I went back to Oceti in January to document any push for return. There was nothing much to do, and those who remained had consolidated resources and moved toward the center of camp, leaving tipis abandoned and tents collapsed under snow.

On January 5 there was an informal Standing Rock Tribal Council meeting in Ft. Yates to discuss the future of the camps. There was not even standing room in chambers, and a crowd in the hallway bubbled with comments against closed doors.

Standoffs continued on the Backwater Bridge in January 2017. (Photo by John Griswold)

Many of the publicly recognizable figures were there—Dave Archambault II; Dennis Banks; his sidekick, Robby Romero, a musician and filmmaker connected to Hollywood; and LaDonna Tamakawastewin Allard, Phyllis Young, Paula Antoine, and Chase Iron Eyes, representing the camps.

The main order of business, Archambault said, was to make clear that Oceti was built on a floodplain, and everything on it would be swept into the Missouri River when the historic snows melted. This would become a hazard downstream and a public-relations nightmare. The Standing Rock Tribe would be fined, when they were already in one of the poorest counties in the United States and financially strained by opening facilities and giving money and resources to fight DAPL.

There were hisses of protest and suspicion. Archambault stressed this was not about kicking people out.

Participants seemed to have left with a complicated mix of feelings: accomplishment, fatigue, disappointment, and embarrassment at how ineptly things had gone, especially given bragging by VSFSR leadership that veterans could out-plan the police and adapt to any situation.

“I know there’s been a lot of waáiyapi, what we call waáiyapi is rumors, that this council is corrupt, that this council is taking money, that I have a house in Florida, that I have a house in Bismarck. All of these things are not true. From the beginning the tribal council has never solicited money, never has solicited resources,” Archambault said.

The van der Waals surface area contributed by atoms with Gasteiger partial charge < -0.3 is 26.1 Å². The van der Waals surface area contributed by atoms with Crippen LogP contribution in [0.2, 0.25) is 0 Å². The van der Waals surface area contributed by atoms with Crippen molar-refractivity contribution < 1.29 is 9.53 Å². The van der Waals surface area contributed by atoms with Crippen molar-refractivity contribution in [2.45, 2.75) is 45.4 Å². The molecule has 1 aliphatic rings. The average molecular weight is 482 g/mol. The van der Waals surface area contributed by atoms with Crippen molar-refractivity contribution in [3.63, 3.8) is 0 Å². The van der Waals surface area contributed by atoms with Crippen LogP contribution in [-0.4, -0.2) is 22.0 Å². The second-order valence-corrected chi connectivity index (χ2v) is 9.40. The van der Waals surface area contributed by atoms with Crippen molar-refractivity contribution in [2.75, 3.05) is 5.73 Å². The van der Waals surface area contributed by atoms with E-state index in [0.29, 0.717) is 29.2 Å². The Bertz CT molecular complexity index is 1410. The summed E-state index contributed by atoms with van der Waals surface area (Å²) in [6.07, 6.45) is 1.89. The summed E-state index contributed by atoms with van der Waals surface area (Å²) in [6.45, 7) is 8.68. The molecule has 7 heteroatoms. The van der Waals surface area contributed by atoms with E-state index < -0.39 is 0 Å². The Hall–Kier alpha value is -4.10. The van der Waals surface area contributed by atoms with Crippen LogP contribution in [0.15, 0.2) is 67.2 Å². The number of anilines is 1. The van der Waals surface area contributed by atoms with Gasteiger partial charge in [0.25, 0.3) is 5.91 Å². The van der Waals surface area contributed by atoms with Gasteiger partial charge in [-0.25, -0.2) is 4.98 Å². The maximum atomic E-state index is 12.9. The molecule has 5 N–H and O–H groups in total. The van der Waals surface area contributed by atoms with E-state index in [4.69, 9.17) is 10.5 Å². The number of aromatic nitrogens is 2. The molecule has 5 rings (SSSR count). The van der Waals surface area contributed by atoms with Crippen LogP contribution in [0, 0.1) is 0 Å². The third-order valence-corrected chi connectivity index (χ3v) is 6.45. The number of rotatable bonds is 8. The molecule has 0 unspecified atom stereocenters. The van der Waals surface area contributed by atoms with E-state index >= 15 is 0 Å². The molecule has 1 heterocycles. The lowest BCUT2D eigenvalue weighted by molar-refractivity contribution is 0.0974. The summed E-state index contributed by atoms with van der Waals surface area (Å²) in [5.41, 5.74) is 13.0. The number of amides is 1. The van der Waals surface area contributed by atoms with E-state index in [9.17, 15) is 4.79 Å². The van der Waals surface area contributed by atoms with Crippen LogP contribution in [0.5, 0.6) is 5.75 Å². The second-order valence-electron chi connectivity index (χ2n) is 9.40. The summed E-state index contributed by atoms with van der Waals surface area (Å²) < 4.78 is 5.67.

Even though the movement had created something beautiful, he said—people “will talk it about it for centuries,” and it was a “huge win for Indian Country”—it had come at a cost for their membership, and they had to do their jobs and speak for and protect the members of Cannon Ball and other communities on the reservation.

Archambault addressed Chase Iron Eyes, a Native American lawyer and former US House candidate integral to the movement, by saying that sometimes “sovereignty,” which meant “do it yourself,” was confused with treaty rights.

“If we’re gonna say we’re sovereign,” Archambault said, “then we shouldn’t accept anything from the federal government, including food stamps.” Or donations from outside, he suggested: there had been 80,000 donated packages in Bismarck, which the tribe had to bring down to the reservation and stage in tribal warehouses. Then they’d been accused by some in the movement of hoarding, and people came to shout at Archambault: Where’s my package?

Archambault said that they were going to bring treaty rights forward in a lawsuit, because, for the first time, the federal government had mentioned those obligations “in statements released by the Departments of Justice, Interior, and the Army.” But the treaty was with the Great Sioux Nation, not with individual tribes like Standing Rock or Rosebud, and he wished all of them would come together to litigate, since individually they would lose.

As for anything more radical than lawsuits, he said, “This tribe, this body, never wanted to fight.” He was asked in California: When political-legal approaches lose, will you put blood on the line to stop this pipeline? He said he answered: “No, I can’t do that.” He said he had seen the T-shirts with black snakes that had their heads cut off (LaDonna Tamakawastewin Allard, who was wearing one, and who claimed the vets were willing to “deploy” again, looked down), but he wanted everyone to know that this was just one pipeline, and there were many coming.

“If we want to stop these pipelines, the oil industry is the fight. Not the pipeline. Not the one snake, not this snake.” He said he was proud of what had been accomplished, that it was a huge win for all Indigenous people everywhere. But, “If we want to lay our blood down in front of this one snake, it’s going to take that win away.”

For hours participants spoke about the path forward, with much contention.

Phyllis Young served as a council member from 2012 to 2015. She was one of the most prominent matriarchs in the movement, a longtime member of AIM, and had served on the board of the National Museum of the American Indian. She was photogenic in graduated shades and well-spoken. She thanked everyone and said she was overwhelmed by the response. “There is no footprint for this,” she said. She believed it was a response from the universe to her people.

“We are universal,” she said. “And we are a pluralistic society. So we have balance. And we are seeking that balance as we endeavor against all odds. […] So we have prayed for the Thunder Beings to come, and they have entered our prayer. […] We have had the blessings of five fallings-of-snow. And we follow the natural order…and so we are bound by that natural law to move our camp.”

One could feel the room understand: that was that.

Young said they had fought Keystone, Keystone XL, and DAPL simultaneously.